days on a fishing expedition to Turtle
Valley where the small lakes are full of
big trout.
News comes from Kamloops that Hiss
Lauder, who has been stenographer at
the Dominion Public Works offices since
tbey were located here, has been appointed to the position of secretary of
the Royal Inland hospital. Miss Lauder
was deservedly popular in Chase and
her many friends will be sorry to know
that she is leaving the town, though
they will be glad she has secured so desirable a position, in competition, we
understsnd, with about twenty other
P. E. Erench of Salmon Arm was in
town on Wednesday.
The dance to-night in the K.P. hall is
looming up bigger as it gets nearer. ||
Mra. W White returned on Sunday last
from an extended visit to friends in the
Miss Jones, recently from the island
of Guernsey, is staying with Mrs. Scatchard.
Hr. Beckler. recently manager of the
saw mill at Savonas, is now night engineer in the mill here. His family are
living in John Clegg's house.
Gerald Scatchard and his friend, Hr.
Wade, made a brief visit to Chase on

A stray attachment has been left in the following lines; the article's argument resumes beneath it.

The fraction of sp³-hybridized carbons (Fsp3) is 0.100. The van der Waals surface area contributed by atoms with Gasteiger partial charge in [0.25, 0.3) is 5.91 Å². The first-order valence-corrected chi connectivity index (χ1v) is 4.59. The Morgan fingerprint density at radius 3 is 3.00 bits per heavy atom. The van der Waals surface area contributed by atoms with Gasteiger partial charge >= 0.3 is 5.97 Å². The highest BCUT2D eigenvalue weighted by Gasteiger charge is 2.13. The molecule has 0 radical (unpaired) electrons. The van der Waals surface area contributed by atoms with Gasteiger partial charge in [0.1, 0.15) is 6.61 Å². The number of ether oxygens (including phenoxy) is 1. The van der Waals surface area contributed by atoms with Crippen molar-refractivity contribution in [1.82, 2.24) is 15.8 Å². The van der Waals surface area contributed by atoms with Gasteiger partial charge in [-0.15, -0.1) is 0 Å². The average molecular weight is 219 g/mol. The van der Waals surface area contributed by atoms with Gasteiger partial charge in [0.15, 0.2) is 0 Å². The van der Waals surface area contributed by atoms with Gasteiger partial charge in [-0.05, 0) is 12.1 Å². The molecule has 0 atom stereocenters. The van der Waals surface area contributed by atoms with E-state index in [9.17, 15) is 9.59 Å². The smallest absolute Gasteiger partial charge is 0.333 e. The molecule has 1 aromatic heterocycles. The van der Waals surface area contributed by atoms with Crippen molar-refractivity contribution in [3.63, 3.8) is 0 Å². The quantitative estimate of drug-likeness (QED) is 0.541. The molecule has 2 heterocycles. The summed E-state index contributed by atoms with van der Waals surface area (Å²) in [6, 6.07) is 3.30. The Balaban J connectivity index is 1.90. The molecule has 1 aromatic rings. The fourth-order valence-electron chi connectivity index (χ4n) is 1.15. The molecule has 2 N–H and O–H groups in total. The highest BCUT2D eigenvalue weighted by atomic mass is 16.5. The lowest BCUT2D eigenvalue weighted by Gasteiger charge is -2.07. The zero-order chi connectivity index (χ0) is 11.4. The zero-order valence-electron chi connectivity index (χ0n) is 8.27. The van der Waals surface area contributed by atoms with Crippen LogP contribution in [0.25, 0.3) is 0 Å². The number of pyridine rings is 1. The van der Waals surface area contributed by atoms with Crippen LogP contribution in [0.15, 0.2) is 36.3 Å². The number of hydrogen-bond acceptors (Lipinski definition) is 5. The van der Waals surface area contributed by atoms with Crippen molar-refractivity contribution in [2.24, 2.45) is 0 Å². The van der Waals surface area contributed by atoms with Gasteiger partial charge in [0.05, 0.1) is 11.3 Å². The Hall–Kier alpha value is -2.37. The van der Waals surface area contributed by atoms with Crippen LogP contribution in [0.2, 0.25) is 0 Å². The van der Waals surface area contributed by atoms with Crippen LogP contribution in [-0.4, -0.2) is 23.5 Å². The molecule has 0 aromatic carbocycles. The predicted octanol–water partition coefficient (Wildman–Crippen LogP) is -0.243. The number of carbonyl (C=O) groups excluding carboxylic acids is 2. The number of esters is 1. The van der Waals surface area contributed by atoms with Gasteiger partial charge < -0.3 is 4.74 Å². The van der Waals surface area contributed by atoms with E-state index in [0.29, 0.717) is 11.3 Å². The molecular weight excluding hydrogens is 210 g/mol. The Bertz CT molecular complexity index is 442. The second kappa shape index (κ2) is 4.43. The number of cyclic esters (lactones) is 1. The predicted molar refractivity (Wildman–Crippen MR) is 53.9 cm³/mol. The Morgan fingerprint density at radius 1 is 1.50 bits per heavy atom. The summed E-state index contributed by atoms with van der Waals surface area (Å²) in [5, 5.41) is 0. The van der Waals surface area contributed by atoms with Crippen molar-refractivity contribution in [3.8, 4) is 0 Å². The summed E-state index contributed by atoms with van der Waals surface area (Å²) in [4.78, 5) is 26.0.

Sunday evening.
The Government road gang started
work on the town streets on Wednesday
morning. It is not certain yet just how
much money is to be spent but it will
be known in a day or two. The gang is
now at work on Sicamous avenue.
Mike Carlin, owner of the Carlin ranch
at Shuswap, and his brother, J. A. Carlin of Tappen, were in town on Saturday
and went to Shuswap on business in
connection with the property there, end
to see the big hay crop which has just
been harvested.
E. S. Duncan of the staff of the Inland Sentinel and A. E. Filmer, foreman
in the shop of the Nanaimo Herald, paid
a brief visit to Chase and the Tribune
office on Sunday morning. They stayed
long enough to find out they didn't have
heart disease. The test was climbing
the hill back of town. Afterward they
were dry enough to try a generous
ssmple of Chase water, which they pronounced superior to Nanaimo or Kamloops beer.
Japanese Murderer's Last Toy a Ri
markeble Piece of Work.
Of the making ol curious ship-
models���as ot books���there is no end.
Every bona fide sailor retired Irom
sea is ss certain to possess a model
of some sort of a favorite vessel as
he Is sure to have an anchor tsttoed
upon his brawny arm. In the design
and materials of such models much
ingenuity is customarily displayed.
Everyone has seen the favored mantelpiece decoration of s full-rigged ship